Posted today at Economists for Dean
Yesterday's Wall Street Journal's Money And Investing section read like a report devoted almost exclusively to scandal in corporate America. It "Harken"s back to last Summer's stories of scandal at Enron, World Com etc.
Here are some of the stories:
- "Despite Lawsuits, Enron's Bonuses Haven't Been Returned" which discusses how about 300 executives received bonuses totalling $73 million on the eve of Enron's bankruptcy.
- "Civil Charges are Expected in Fund Scandal" which talks about how Massachusetts regulators and the SEC will pursue civil securities fraud charges against several Prudential employees (more on the mutual fund scandal shortly).
- "Mobile-Home Loans Hang Over Fannie Mae" is really about how Fannie Mae's exposure to securities from Conseco Inc has dramatically increased its default rate. Conseco recently became the third largest company to enter into bankruptcy after Enron and World Com. The gory details are reported here.
- "SEC Takes Another Look at Grasso" discusses an investigation into whether former NYSE Chairman Nick Graso pressured a trading firm to buy shares of AIG after hearing complaints from Hank Greenberg, the Chairman of AIG. Greenberg also happened to be a director of the NYSE and helped determine Grasso's $187 million pay package.
- "Spitzer Seeks Forfeiture of Some Funds Advisory Fees" describes how the New York Attorney General is trying to force mutual fund companies that illegally traded to return advisory fees earned based on those trades.
- "SEC's Settlement of Analyst Research is Approved by Judge" reports that a federal judge signed off on the SEC's settlement with 10 Wall Street firms over investor losses related to overly bullish research. The firms included: Citigroup, Credit Suisse, Morgan Stanley, Goldman Sachs, Lehman Brothers, Bear Stearns, US Bancorp, JP Morgan Chase, UBS and Merril Lynch. I'm not sure who they left out, but as you know, it was just "a few bad apples".
And of course, the kicker was the WSJ's front page story describing a leaked SEC report on how poorly the NYSE regulated and enforced "specialist trading firms".
Despite all of this news, the scandals have not yet become a major political story in the Presidential campaign. The mutual fund scandal, however, is one that should resonate with voters. As the New York Times reports today:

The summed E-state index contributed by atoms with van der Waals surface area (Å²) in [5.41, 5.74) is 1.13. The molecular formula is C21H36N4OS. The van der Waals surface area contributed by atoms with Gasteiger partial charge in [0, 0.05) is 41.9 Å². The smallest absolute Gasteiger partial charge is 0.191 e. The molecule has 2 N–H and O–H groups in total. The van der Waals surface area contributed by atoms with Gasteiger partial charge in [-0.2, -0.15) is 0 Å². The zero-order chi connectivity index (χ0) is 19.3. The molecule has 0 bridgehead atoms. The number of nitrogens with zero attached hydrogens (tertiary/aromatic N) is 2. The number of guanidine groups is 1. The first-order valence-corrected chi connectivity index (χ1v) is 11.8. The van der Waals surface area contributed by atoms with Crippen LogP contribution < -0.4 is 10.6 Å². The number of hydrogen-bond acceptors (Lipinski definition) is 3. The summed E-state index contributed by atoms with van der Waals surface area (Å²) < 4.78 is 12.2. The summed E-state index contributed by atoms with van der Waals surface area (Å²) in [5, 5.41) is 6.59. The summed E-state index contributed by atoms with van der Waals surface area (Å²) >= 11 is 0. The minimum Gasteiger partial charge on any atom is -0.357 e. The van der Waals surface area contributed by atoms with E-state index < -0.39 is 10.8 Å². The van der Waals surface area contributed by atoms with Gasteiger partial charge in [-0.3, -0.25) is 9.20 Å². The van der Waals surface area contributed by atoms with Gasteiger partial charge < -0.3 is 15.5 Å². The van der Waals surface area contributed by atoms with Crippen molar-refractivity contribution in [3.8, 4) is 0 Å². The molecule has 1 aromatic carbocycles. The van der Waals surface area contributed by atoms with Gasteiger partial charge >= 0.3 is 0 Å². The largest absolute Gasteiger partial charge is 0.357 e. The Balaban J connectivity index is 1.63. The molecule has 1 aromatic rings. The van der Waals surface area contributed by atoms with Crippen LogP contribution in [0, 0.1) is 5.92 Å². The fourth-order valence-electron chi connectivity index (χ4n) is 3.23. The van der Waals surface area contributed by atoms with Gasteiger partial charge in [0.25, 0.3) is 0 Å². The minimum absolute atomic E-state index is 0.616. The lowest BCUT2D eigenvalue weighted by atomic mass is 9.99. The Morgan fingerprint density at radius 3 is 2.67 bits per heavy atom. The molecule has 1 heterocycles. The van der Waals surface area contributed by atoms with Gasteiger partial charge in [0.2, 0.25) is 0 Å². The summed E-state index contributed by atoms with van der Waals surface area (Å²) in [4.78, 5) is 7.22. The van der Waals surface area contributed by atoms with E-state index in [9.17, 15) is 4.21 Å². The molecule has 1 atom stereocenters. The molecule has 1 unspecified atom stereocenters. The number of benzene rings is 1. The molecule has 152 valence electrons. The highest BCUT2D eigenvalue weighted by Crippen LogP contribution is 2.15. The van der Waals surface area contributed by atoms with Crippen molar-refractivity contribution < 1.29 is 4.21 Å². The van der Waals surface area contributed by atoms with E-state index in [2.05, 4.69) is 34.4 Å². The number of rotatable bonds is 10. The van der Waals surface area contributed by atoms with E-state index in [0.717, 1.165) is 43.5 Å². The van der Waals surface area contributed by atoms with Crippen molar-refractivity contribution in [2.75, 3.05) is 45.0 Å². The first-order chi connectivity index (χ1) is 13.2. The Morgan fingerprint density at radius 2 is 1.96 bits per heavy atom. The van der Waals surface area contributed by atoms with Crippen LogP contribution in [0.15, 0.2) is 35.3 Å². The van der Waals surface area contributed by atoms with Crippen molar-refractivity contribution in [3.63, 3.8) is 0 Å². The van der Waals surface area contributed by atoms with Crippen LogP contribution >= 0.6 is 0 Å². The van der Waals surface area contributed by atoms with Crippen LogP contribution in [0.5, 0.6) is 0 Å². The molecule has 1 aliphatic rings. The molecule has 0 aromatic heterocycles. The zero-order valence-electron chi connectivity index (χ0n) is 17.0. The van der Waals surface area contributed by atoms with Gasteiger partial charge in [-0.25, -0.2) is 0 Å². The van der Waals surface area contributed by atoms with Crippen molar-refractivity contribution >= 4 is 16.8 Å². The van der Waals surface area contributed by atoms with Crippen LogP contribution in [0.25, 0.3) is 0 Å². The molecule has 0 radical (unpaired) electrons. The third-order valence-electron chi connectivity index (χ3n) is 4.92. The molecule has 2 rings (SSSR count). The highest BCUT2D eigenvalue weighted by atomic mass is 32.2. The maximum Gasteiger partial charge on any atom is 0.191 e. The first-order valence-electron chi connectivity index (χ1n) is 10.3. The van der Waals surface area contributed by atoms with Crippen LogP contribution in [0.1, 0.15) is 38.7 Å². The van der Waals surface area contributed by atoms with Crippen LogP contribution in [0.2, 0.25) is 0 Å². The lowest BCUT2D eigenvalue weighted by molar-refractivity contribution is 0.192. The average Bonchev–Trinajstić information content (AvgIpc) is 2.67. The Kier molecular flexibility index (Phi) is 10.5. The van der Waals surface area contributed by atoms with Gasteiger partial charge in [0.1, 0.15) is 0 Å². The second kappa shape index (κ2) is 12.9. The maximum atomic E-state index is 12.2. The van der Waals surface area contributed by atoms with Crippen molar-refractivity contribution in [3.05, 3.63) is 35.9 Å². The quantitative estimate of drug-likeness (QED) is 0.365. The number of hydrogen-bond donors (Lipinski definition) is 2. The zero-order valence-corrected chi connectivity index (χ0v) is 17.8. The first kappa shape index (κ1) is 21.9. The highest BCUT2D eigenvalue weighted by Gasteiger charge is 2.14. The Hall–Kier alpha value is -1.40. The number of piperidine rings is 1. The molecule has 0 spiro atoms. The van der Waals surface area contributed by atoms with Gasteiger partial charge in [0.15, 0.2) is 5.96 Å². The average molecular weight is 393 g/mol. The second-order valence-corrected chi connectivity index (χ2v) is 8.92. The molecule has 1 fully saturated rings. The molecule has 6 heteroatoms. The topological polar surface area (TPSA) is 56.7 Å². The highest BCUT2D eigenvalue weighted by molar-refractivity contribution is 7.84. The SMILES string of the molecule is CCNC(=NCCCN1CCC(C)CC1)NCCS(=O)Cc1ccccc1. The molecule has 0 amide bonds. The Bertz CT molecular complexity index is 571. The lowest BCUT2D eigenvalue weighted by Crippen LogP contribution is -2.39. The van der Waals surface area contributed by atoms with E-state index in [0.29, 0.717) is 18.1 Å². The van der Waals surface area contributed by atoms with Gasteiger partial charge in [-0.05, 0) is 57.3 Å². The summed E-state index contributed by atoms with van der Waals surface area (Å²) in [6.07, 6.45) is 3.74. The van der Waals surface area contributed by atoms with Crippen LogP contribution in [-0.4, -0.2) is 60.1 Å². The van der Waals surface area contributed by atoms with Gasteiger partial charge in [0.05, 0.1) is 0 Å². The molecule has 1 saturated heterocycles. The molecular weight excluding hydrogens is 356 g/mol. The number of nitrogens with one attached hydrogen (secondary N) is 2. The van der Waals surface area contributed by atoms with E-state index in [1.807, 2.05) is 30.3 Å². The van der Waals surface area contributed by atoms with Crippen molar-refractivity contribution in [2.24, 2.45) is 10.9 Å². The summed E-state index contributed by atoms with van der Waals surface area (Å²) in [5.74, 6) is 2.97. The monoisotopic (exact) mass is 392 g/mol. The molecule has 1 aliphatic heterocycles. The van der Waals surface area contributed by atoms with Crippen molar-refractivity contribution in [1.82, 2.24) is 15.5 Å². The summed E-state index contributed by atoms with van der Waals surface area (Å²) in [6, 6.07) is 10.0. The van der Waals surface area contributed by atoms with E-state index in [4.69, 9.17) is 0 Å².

The whirlwind of financial scandal that has already rattled Enron and Tyco, Wall Street brokerage firms and the New York Stock Exchange is now engulfing the $7 trillion mutual fund industry, which has long portrayed itself as the model citizen of the investment world.
For the 90 million Americans invested in mutual funds - representing about half the nation's households - the most pressing question is whether funds are more risky than they thought.
People with money at firms under scrutiny are worried about the future of those investments. They are less angry about the small amounts of money they may have lost to favored investors granted special treatment than they are fearful about what else their fund firms are doing that they do not know about.
The lack of adequate oversight by regulatory agencies and the underfunding of the SEC are important areas in which Dean ought to attack Bush. Unlike his fellow candidates (e.g. Lieberman who blocked rules that would expense stock options in the 1990s) who have been part of the problem and his lack of personal ties to corporate boards (like Clark) give him more credibility on this issue than the others. Bush is especially vulnerable both because of his own past (see Harken link above) and his massive fundraising edge from Wall Street firms. This is despite the fact that Wall Street prospers under Democrats...but that's another story
This is also an issue where attacking Bush and his corporate ties can have mainstream appeal especially if it is framed as helping the little guy of which there are 90 million. Recall my earlier post where I argue that what is dismissed as "class warfare" has considerable political appeal if people perceive massive unfairness in the division of the spoils.